The Procurious Boot Camp will increase your stamina, get you in the best career shape of your life and help you to punch above your weight.

It’s not too late to sign up. Enlist here and get access to our 15 free podcasts from some of the best career coaches around. Don’t miss out – your career will thank you for it!

Working From Home – The Great Productivity Debate

Does working from home increase productivity at the expense of innovation? And does it suit you and your company? Join the debate!

working-remotely

Ten years ago, remote working or working from home would have been unthinkable for organisations. Advances in technology and connectivity have played a major part. But just as important has been changing attitudes to the concept of home working.

Gone (or perhaps going would be more accurate) are the days of the perception of home working as a way to skive off for a day. Earlier in my own career, people from my office who worked from home were viewed with suspicion.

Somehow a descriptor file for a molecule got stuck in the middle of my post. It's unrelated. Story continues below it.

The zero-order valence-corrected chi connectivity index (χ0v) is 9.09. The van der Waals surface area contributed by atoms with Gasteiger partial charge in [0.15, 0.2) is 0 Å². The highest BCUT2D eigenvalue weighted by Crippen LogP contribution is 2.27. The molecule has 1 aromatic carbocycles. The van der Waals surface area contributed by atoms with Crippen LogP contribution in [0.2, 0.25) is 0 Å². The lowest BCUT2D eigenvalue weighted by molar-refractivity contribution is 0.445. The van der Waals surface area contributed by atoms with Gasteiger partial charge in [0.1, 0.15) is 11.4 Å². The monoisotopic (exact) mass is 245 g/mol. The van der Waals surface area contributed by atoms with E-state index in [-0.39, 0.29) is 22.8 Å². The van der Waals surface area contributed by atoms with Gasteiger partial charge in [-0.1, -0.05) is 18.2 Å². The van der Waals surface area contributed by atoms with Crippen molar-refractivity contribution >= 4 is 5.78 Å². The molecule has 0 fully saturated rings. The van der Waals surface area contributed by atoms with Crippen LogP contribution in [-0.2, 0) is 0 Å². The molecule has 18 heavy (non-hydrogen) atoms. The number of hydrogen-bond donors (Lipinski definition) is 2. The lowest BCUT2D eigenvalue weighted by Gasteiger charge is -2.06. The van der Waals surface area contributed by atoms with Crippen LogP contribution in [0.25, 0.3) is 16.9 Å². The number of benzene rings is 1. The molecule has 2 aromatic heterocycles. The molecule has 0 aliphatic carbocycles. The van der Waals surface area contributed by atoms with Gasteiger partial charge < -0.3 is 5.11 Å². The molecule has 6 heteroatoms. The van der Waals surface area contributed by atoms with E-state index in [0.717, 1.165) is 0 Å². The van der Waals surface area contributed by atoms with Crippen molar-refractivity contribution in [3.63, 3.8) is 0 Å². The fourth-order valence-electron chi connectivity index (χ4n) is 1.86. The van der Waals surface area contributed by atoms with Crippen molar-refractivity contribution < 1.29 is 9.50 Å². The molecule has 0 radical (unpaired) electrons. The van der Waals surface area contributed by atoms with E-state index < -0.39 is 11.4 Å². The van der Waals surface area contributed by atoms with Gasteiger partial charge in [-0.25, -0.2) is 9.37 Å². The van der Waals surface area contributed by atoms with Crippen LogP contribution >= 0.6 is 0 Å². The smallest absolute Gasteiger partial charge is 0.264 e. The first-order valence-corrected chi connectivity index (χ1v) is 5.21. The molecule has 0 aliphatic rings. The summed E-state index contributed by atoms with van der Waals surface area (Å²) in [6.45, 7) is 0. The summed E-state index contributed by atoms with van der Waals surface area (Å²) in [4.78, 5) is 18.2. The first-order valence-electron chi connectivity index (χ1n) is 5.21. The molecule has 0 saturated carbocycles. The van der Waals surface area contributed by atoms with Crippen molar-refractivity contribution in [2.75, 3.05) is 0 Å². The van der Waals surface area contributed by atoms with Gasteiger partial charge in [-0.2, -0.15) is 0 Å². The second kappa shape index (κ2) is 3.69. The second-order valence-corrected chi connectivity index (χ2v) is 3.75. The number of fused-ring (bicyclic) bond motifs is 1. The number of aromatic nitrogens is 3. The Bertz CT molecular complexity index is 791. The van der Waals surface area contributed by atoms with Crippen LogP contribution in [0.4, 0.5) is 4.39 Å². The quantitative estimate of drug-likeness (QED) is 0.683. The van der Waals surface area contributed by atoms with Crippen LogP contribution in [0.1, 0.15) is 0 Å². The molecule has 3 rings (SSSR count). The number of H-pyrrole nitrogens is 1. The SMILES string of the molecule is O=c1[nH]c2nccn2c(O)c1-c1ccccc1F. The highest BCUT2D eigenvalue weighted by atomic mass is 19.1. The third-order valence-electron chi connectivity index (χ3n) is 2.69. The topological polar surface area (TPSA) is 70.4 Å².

The thoughts were that they would log on in the morning, go off to do other things, and return periodically to check e-mails to make it look as though they were busy.

While it absolutely wasn’t the case (the people needed an extremely good reason to be doing it), it might have come from a desire for parity, and knowing that the opportunity could be theirs too.

Seeing the Benefits

But as time has moved on so have attitudes. People are more receptive to the benefits of working from home.

Australian bank, ANZ, polled their employees, and 81 per cent of them stated that they believed that the quality of their work should be measured by what they do, rather than where they do it.